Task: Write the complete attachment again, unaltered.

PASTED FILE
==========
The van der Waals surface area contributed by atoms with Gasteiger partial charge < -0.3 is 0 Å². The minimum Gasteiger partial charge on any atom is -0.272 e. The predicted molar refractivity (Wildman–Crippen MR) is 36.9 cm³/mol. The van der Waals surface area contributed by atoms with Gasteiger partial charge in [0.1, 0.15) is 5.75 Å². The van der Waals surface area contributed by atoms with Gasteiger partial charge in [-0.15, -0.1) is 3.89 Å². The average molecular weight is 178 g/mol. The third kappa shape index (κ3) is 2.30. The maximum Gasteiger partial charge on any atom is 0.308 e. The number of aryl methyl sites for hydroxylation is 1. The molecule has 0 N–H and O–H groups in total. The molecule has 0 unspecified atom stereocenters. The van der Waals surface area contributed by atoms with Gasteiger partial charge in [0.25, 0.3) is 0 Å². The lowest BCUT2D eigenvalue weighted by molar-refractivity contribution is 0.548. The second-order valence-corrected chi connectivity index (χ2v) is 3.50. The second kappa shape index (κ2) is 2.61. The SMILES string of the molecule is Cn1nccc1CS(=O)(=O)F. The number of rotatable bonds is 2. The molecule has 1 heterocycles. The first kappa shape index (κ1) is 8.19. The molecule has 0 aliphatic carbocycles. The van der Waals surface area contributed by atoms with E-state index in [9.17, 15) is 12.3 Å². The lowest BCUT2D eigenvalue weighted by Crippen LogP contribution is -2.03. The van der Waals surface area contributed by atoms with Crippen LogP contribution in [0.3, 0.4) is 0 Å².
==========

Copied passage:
The van der Waals surface area contributed by atoms with Gasteiger partial charge < -0.3 is 0 Å². The minimum Gasteiger partial charge on any atom is -0.272 e. The predicted molar refractivity (Wildman–Crippen MR) is 36.9 cm³/mol. The van der Waals surface area contributed by atoms with Gasteiger partial charge in [0.1, 0.15) is 5.75 Å². The van der Waals surface area contributed by atoms with Gasteiger partial charge in [-0.15, -0.1) is 3.89 Å². The average molecular weight is 178 g/mol. The third kappa shape index (κ3) is 2.30. The maximum Gasteiger partial charge on any atom is 0.308 e. The number of aryl methyl sites for hydroxylation is 1. The molecule has 0 N–H and O–H groups in total. The molecule has 0 unspecified atom stereocenters. The van der Waals surface area contributed by atoms with Gasteiger partial charge in [0.25, 0.3) is 0 Å². The lowest BCUT2D eigenvalue weighted by molar-refractivity contribution is 0.548. The second-order valence-corrected chi connectivity index (χ2v) is 3.50. The second kappa shape index (κ2) is 2.61. The SMILES string of the molecule is Cn1nccc1CS(=O)(=O)F. The number of rotatable bonds is 2. The molecule has 1 heterocycles. The first kappa shape index (κ1) is 8.19. The molecule has 0 aliphatic carbocycles. The van der Waals surface area contributed by atoms with E-state index in [9.17, 15) is 12.3 Å². The lowest BCUT2D eigenvalue weighted by Crippen LogP contribution is -2.03. The van der Waals surface area contributed by atoms with Crippen LogP contribution in [0.3, 0.4) is 0 Å².